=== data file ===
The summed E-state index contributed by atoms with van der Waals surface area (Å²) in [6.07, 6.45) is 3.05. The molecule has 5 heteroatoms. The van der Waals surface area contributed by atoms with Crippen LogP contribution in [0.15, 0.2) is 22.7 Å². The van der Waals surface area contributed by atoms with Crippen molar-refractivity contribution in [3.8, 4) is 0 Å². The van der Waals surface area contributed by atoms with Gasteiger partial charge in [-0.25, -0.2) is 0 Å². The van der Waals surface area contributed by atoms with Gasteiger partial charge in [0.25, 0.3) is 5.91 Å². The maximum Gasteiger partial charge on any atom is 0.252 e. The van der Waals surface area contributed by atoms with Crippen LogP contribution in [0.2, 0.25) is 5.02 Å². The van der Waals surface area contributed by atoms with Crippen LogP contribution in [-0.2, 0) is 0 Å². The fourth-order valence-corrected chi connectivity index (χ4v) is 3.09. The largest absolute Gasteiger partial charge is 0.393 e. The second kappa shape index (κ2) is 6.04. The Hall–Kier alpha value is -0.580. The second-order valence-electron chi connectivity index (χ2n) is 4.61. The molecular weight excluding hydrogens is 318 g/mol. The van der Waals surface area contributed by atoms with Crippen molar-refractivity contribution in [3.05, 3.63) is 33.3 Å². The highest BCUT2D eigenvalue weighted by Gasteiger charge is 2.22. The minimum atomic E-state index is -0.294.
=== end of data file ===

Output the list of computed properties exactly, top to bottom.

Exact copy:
The summed E-state index contributed by atoms with van der Waals surface area (Å²) in [6.07, 6.45) is 3.05. The molecule has 5 heteroatoms. The van der Waals surface area contributed by atoms with Crippen LogP contribution in [0.15, 0.2) is 22.7 Å². The van der Waals surface area contributed by atoms with Crippen molar-refractivity contribution in [3.8, 4) is 0 Å². The van der Waals surface area contributed by atoms with Gasteiger partial charge in [-0.25, -0.2) is 0 Å². The van der Waals surface area contributed by atoms with Gasteiger partial charge in [0.25, 0.3) is 5.91 Å². The maximum Gasteiger partial charge on any atom is 0.252 e. The van der Waals surface area contributed by atoms with Crippen LogP contribution in [0.2, 0.25) is 5.02 Å². The van der Waals surface area contributed by atoms with Crippen LogP contribution in [-0.2, 0) is 0 Å². The fourth-order valence-corrected chi connectivity index (χ4v) is 3.09. The largest absolute Gasteiger partial charge is 0.393 e. The second kappa shape index (κ2) is 6.04. The Hall–Kier alpha value is -0.580. The second-order valence-electron chi connectivity index (χ2n) is 4.61. The molecular weight excluding hydrogens is 318 g/mol. The van der Waals surface area contributed by atoms with Crippen molar-refractivity contribution in [3.05, 3.63) is 33.3 Å². The highest BCUT2D eigenvalue weighted by Gasteiger charge is 2.22. The minimum atomic E-state index is -0.294.